Language opens doors in jobs market
Updated: 2015-06-05 05:58
By Meng Jing(China Daily Europe)
Visa hurdle not necessarily detrimental to employment chances, experts say
Job seekers in Britain who have a Chinese background and are deterred by stricter immigration rules and the difficulty in gaining work permits are being offered some solace by the increasing activity of Chinese businesses in the country.
In fact, People First, a London recruitment agency, is looking to add another person to its team to cope with the booming demand for bilingual candidates in the UK.
Visitors at the British booth of the China International Education Exhibition Tour in Beijing. It is becoming easier for some Chinese, especially those with work experience, to find jobs in the UK as demand for Mandarin-speaking candidates grows. Photos provided to China Daily
"Great Chinese-language skill is a core quality for candidates," says James Kent, manager of People First's China team, which aims to match Mandarin-speaking candidates with potential employers.
"Most of the Chinese companies that invest in the UK need Mandarin speakers to communicate with their head offices in China."
The company, founded in 1997 to help Japanese companies in the UK recruit Japanese speakers in London, says the demand by Chinese companies for Mandarin-speaking candidates is growing.
"In 2010 we received one China-related vacancy every two weeks, but now we receive about 3.8 new China-related vacancies every week on average," says Kent, who has been involved with China-related recruitment at People First since 2011.
Japanese recruitment is still the company's biggest business, but Kent says his China team is catching up very quickly. Last year the company received a record high of 137 China-related job orders, compared with 28 in 2010, he says.
"The increasing demand is in line with the increasing number of Chinese companies that are investing in the UK, and the growth of existing Chinese companies in the country."
Europe is into the sixth year of consistently high levels of Chinese outbound direct investment, which doubled to $18 billion (16.4 billion euros) last year compared with the year before, says a report by Baker & McKenzie, a multinational law firm founded in Chicago. Britain was the top destination for investment from China, attracting $5.1 billion last year, the report, issued in February, says.
About 80 percent of the China-related vacancies referred to People First are from Chinese state-owned enterprises and private companies, Kent says, and the rest are from non-Chinese firms in Britain.
Because most Chinese state-owned enterprises now have branches in London, Kent says, the growth prospects for his firm lie in the demand from Chinese private firms, which have just picked up momentum in using London as a base to grow in Europe.
"They need to recruit more and more staff to feed the growth."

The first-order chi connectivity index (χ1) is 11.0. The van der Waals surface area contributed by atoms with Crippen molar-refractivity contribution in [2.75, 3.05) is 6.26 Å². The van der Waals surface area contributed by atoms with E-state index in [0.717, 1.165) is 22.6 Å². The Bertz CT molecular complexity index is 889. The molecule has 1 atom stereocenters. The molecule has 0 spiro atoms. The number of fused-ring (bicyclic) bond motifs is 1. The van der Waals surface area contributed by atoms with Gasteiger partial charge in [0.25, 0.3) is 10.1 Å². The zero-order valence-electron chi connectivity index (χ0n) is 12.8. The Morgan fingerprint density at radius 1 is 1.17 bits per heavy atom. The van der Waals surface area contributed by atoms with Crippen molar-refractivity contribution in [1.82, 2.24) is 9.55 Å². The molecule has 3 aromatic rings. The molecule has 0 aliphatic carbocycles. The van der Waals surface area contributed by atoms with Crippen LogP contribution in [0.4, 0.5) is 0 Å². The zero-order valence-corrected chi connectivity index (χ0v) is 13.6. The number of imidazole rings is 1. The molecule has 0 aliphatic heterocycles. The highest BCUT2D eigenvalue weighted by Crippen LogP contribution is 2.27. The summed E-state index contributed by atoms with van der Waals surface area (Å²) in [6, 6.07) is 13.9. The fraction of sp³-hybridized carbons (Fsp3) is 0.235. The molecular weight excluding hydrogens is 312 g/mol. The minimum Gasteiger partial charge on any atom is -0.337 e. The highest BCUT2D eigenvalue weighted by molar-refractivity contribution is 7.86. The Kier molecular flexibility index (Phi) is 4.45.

However, the fact that there are more vacancies, thus more opportunities, for Mandarin-speaking job seekers, does not mean it is easy for Chinese to get work in Britain.
Kent says there are limits on even big Chinese and international companies in how many candidates they can sponsor.
"Because of that, we can only recruit people who have visas, spouse visa or Britain-born Chinese."
He predicts that with more Chinese companies setting up shop in Britain, the competition for the best talent among Chinese employers will become fierce.
"It is going to get to the stage that to get the best candidate they will have to provide sponsorship."
A woman who works in the human resources department of a Chinese property developer in Britain, and who does not want to be identified, says it is difficult to find suitable candidates.
"Though most of the Chinese companies can provide sponsorship for candidates who don't have a visa, it is very time consuming. You need to prove you have tried to recruit locally for the post and that there is no one suitable.
"More importantly, as a company that is expanding into Britain right now we want senior people with work experience rather than new graduates. We don't have the time and resources to train them."
Her company is in dire need of Mandarin speakers with work experience, especially in positions such as administration and accountancy, she says.
Her company, which entered Britain last year, plans to add 10 people to its staff of 30 this year, she says.
People First says Chinese people who have studied banking and finance are the candidates most in demand, although those with degrees in arts and science are also sought after.
Carrie Waley, chief executive officer of Mandarin Consulting of London, which provides career coaching that assists Chinese students and job seekers to obtain jobs and internships in international companies, says that despite difficulties for non-EU nationals in obtaining visas it is becoming easier for some to find jobs.
"I know of an international law firm in the UK that had 10 vacancies for mainland trainee lawyers last year but failed to fill them because of the lack of qualified candidates."
With strong business ties between China and the UK, there will be more and more opportunities for Chinese candidates, Waley says.
"But whether you land a job in the UK depends on the competence of candidates. (Companies) will not compromise their recruitment standards because of your nationality."
( China Daily European Weekly 06/05/2015 page8)